A teen who was denied a lung transplant due to his marijuana use has died.
Pneumonia patient Riley Hancey, 19, was denied a lung transplant in November 2016, and then died on April 22 after finally receiving a transplant in March, reports the Daily Mail.
He reportedly became sick over Thanksgiving 2016 with a severe case of pneumonia, and had to be put on life support.
At that time, doctors informed him that he would would need a double lung transplant to survive. But the University of Utah Hospital refused to put him on the transplant list after finding marijuana in his system.
According to Riley's father, Mark Hancey, the attending doctor bluntly told him that he was going to die. "She was willing to let him die over testing positive for marijuana. This is what shocked me," he told BuzzFeed.
Hancey said that his son doesn't usually do drugs, but had some marijuana after Thanksgiving dinner. "It's not like he's a smoker for 30 years and (had) deteriorating lungs because of that," he explained.
In a statement, officials at the University of Utah Hospital said: "We do not transplant organs in patients with active alcohol, tobacco or illicit drug use or dependencies until these issues are addressed, as these substances are contraindicated for a transplant."
After being rejected there, the University of Pennsylvania agreed to perform the transplant two months later. Riley was flown to Philadelphia on Feb. 17, and when pair of lungs became available on March 31, he underwent the eight-hour surgery.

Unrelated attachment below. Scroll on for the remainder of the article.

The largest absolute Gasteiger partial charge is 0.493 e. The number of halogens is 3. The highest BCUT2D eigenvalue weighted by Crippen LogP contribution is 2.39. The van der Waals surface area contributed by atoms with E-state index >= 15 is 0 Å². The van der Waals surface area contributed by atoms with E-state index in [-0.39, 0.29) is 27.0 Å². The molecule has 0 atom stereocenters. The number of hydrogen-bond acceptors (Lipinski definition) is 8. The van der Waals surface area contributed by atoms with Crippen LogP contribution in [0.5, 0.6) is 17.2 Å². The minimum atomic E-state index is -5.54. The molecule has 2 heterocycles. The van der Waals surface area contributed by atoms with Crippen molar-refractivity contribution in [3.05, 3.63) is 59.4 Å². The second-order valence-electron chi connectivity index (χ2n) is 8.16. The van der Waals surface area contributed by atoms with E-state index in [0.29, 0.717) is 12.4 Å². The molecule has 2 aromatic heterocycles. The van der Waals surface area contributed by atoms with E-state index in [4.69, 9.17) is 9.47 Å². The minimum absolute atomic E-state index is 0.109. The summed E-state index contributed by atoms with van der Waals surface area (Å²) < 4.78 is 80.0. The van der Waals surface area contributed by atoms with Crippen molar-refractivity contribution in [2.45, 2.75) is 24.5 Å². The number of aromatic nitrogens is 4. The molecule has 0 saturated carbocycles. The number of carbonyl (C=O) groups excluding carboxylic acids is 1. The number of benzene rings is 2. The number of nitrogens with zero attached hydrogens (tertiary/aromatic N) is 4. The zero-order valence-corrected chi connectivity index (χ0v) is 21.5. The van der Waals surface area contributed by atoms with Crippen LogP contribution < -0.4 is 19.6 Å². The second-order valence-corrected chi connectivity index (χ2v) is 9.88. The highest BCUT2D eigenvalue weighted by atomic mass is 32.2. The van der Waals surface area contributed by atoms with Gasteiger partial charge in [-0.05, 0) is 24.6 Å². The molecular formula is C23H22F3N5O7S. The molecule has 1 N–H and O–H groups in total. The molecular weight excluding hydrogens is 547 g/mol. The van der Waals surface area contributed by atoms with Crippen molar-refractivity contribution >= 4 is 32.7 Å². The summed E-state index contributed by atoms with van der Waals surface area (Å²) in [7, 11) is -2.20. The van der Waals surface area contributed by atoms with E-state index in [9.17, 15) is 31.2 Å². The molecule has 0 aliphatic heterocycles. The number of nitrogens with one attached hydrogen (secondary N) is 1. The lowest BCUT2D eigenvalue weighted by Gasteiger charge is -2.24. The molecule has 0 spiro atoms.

The initial prognosis following the operation was optimistic. "He looked so healthy," noted his father soon afterward. "It made all the difference, and he still looks healthy. ... He still fighting, and he's doing well."
However, on April 22, the family announced that Riley had died from complications following the transplant.
In information provided to prospective transplant patients, the National Heart, Lung, and Blood Institute explains the risks involved following transplant surgery:
The first year after lung transplant surgery is when you are most at risk for possibly life-threatening complications such as rejection and infection. To help prevent rejection, you will need to take medicines for the rest of your life that suppress your immune system and help prevent your body from rejecting your new lungs. These important medicines weaken your immune system and increase your chance for infections, and over time they can increase your risk for cancer, diabetes, osteoporosis, and kidney damage.
"It has been a long battle to save Riley's life," his family said in a statement. "We know that in our hearts we gave him every opportunity to survive. He will live in our hearts forever. Riley is now free to climb every mountain, ski in the backcountry, go fishing and run every river. He will continue to do so with his family in spirit."